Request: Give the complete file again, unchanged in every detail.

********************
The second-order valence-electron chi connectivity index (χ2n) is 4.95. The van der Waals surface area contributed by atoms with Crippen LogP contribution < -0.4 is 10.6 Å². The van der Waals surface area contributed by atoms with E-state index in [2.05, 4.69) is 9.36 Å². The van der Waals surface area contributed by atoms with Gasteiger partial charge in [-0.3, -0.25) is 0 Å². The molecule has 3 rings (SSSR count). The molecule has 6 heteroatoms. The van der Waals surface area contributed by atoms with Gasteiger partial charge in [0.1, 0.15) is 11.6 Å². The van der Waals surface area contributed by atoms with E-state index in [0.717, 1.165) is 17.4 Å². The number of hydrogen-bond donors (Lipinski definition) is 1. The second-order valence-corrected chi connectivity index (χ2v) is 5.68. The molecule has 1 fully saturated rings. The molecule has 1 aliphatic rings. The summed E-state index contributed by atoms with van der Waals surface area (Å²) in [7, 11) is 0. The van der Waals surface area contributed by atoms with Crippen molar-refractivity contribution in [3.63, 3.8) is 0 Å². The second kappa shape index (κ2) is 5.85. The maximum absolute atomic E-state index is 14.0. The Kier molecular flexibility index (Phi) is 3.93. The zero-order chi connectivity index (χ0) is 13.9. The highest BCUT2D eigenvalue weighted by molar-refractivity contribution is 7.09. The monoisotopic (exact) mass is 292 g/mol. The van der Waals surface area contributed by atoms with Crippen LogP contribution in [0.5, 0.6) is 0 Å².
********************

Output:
The second-order valence-electron chi connectivity index (χ2n) is 4.95. The van der Waals surface area contributed by atoms with Crippen LogP contribution < -0.4 is 10.6 Å². The van der Waals surface area contributed by atoms with E-state index in [2.05, 4.69) is 9.36 Å². The van der Waals surface area contributed by atoms with Gasteiger partial charge in [-0.3, -0.25) is 0 Å². The molecule has 3 rings (SSSR count). The molecule has 6 heteroatoms. The van der Waals surface area contributed by atoms with Gasteiger partial charge in [0.1, 0.15) is 11.6 Å². The van der Waals surface area contributed by atoms with E-state index in [0.717, 1.165) is 17.4 Å². The number of hydrogen-bond donors (Lipinski definition) is 1. The second-order valence-corrected chi connectivity index (χ2v) is 5.68. The molecule has 1 fully saturated rings. The molecule has 1 aliphatic rings. The summed E-state index contributed by atoms with van der Waals surface area (Å²) in [7, 11) is 0. The van der Waals surface area contributed by atoms with Crippen molar-refractivity contribution in [3.63, 3.8) is 0 Å². The second kappa shape index (κ2) is 5.85. The maximum absolute atomic E-state index is 14.0. The Kier molecular flexibility index (Phi) is 3.93. The zero-order chi connectivity index (χ0) is 13.9. The highest BCUT2D eigenvalue weighted by molar-refractivity contribution is 7.09. The monoisotopic (exact) mass is 292 g/mol. The van der Waals surface area contributed by atoms with Crippen LogP contribution in [0.5, 0.6) is 0 Å².